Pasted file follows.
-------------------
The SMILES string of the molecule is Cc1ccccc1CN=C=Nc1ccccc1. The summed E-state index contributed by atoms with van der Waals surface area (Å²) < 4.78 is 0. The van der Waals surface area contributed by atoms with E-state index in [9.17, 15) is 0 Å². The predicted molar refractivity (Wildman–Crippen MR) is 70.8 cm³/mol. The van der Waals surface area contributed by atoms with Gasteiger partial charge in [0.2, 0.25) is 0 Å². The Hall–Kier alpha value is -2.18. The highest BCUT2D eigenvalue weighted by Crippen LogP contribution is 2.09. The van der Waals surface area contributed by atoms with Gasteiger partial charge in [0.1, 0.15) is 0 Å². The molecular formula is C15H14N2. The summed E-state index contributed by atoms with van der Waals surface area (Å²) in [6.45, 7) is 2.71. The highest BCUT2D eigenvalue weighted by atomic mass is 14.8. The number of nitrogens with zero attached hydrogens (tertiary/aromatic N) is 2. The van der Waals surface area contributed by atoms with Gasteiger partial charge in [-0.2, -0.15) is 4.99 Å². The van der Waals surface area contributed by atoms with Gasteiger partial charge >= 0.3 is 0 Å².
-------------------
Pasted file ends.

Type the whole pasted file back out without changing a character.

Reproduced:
The SMILES string of the molecule is Cc1ccccc1CN=C=Nc1ccccc1. The summed E-state index contributed by atoms with van der Waals surface area (Å²) < 4.78 is 0. The van der Waals surface area contributed by atoms with E-state index in [9.17, 15) is 0 Å². The predicted molar refractivity (Wildman–Crippen MR) is 70.8 cm³/mol. The van der Waals surface area contributed by atoms with Gasteiger partial charge in [0.2, 0.25) is 0 Å². The Hall–Kier alpha value is -2.18. The highest BCUT2D eigenvalue weighted by Crippen LogP contribution is 2.09. The van der Waals surface area contributed by atoms with Gasteiger partial charge in [0.1, 0.15) is 0 Å². The molecular formula is C15H14N2. The summed E-state index contributed by atoms with van der Waals surface area (Å²) in [6.45, 7) is 2.71. The highest BCUT2D eigenvalue weighted by atomic mass is 14.8. The number of nitrogens with zero attached hydrogens (tertiary/aromatic N) is 2. The van der Waals surface area contributed by atoms with Gasteiger partial charge in [-0.2, -0.15) is 4.99 Å². The van der Waals surface area contributed by atoms with Gasteiger partial charge >= 0.3 is 0 Å².